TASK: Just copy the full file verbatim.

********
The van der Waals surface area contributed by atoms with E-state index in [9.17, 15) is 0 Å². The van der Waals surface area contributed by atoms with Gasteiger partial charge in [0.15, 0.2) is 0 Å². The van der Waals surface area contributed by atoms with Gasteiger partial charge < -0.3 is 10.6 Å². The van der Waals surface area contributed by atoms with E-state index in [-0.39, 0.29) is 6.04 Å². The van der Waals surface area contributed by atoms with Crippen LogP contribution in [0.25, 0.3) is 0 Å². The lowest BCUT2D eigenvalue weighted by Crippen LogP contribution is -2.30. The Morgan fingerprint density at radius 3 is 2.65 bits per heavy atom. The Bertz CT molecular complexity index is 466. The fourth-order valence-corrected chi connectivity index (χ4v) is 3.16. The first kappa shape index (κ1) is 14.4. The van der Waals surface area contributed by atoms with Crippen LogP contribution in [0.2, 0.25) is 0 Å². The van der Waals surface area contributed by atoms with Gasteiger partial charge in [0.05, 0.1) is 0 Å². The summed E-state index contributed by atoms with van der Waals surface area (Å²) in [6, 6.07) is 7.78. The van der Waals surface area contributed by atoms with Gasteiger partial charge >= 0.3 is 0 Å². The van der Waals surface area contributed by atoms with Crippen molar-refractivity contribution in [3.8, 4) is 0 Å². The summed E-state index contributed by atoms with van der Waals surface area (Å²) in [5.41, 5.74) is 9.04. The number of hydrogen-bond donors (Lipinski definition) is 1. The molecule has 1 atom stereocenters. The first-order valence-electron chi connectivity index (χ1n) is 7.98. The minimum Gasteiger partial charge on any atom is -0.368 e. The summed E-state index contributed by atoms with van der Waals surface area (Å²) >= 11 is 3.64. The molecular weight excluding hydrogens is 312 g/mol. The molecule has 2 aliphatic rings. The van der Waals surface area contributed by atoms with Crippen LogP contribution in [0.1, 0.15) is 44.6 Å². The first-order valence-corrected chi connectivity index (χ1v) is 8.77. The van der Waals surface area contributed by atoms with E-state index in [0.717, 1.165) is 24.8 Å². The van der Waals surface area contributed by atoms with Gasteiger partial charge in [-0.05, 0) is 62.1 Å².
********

The van der Waals surface area contributed by atoms with E-state index in [9.17, 15) is 0 Å². The van der Waals surface area contributed by atoms with Gasteiger partial charge in [0.15, 0.2) is 0 Å². The van der Waals surface area contributed by atoms with Gasteiger partial charge < -0.3 is 10.6 Å². The van der Waals surface area contributed by atoms with E-state index in [-0.39, 0.29) is 6.04 Å². The van der Waals surface area contributed by atoms with Crippen LogP contribution in [0.25, 0.3) is 0 Å². The lowest BCUT2D eigenvalue weighted by Crippen LogP contribution is -2.30. The Morgan fingerprint density at radius 3 is 2.65 bits per heavy atom. The Bertz CT molecular complexity index is 466. The fourth-order valence-corrected chi connectivity index (χ4v) is 3.16. The first kappa shape index (κ1) is 14.4. The van der Waals surface area contributed by atoms with Crippen LogP contribution in [0.2, 0.25) is 0 Å². The van der Waals surface area contributed by atoms with Gasteiger partial charge in [0.05, 0.1) is 0 Å². The summed E-state index contributed by atoms with van der Waals surface area (Å²) in [6, 6.07) is 7.78. The van der Waals surface area contributed by atoms with Gasteiger partial charge >= 0.3 is 0 Å². The van der Waals surface area contributed by atoms with Crippen molar-refractivity contribution in [3.8, 4) is 0 Å². The summed E-state index contributed by atoms with van der Waals surface area (Å²) in [5.41, 5.74) is 9.04. The number of hydrogen-bond donors (Lipinski definition) is 1. The molecule has 1 atom stereocenters. The first-order valence-electron chi connectivity index (χ1n) is 7.98. The minimum Gasteiger partial charge on any atom is -0.368 e. The summed E-state index contributed by atoms with van der Waals surface area (Å²) >= 11 is 3.64. The molecular weight excluding hydrogens is 312 g/mol. The molecule has 2 aliphatic rings. The van der Waals surface area contributed by atoms with Crippen LogP contribution in [0.1, 0.15) is 44.6 Å². The first-order valence-corrected chi connectivity index (χ1v) is 8.77. The van der Waals surface area contributed by atoms with E-state index in [0.717, 1.165) is 24.8 Å². The van der Waals surface area contributed by atoms with Gasteiger partial charge in [-0.05, 0) is 62.1 Å².